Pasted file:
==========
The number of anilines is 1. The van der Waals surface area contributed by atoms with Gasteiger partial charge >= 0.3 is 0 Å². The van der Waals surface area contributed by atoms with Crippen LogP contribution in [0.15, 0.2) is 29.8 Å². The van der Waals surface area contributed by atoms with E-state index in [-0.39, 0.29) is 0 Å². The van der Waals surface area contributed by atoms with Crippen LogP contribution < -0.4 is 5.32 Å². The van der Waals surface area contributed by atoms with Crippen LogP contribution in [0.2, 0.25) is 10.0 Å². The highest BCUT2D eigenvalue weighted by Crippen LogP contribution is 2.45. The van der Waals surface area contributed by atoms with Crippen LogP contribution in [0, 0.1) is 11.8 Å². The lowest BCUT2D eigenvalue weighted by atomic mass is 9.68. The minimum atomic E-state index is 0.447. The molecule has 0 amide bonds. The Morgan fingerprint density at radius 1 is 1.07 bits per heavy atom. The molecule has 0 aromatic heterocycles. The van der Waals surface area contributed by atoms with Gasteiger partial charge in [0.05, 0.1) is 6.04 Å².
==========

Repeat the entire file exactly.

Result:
The number of anilines is 1. The van der Waals surface area contributed by atoms with Gasteiger partial charge >= 0.3 is 0 Å². The van der Waals surface area contributed by atoms with Crippen LogP contribution in [0.15, 0.2) is 29.8 Å². The van der Waals surface area contributed by atoms with E-state index in [-0.39, 0.29) is 0 Å². The van der Waals surface area contributed by atoms with Crippen LogP contribution < -0.4 is 5.32 Å². The van der Waals surface area contributed by atoms with Crippen LogP contribution in [0.2, 0.25) is 10.0 Å². The highest BCUT2D eigenvalue weighted by Crippen LogP contribution is 2.45. The van der Waals surface area contributed by atoms with Crippen LogP contribution in [0, 0.1) is 11.8 Å². The lowest BCUT2D eigenvalue weighted by atomic mass is 9.68. The minimum atomic E-state index is 0.447. The molecule has 0 amide bonds. The Morgan fingerprint density at radius 1 is 1.07 bits per heavy atom. The molecule has 0 aromatic heterocycles. The van der Waals surface area contributed by atoms with Gasteiger partial charge in [0.05, 0.1) is 6.04 Å².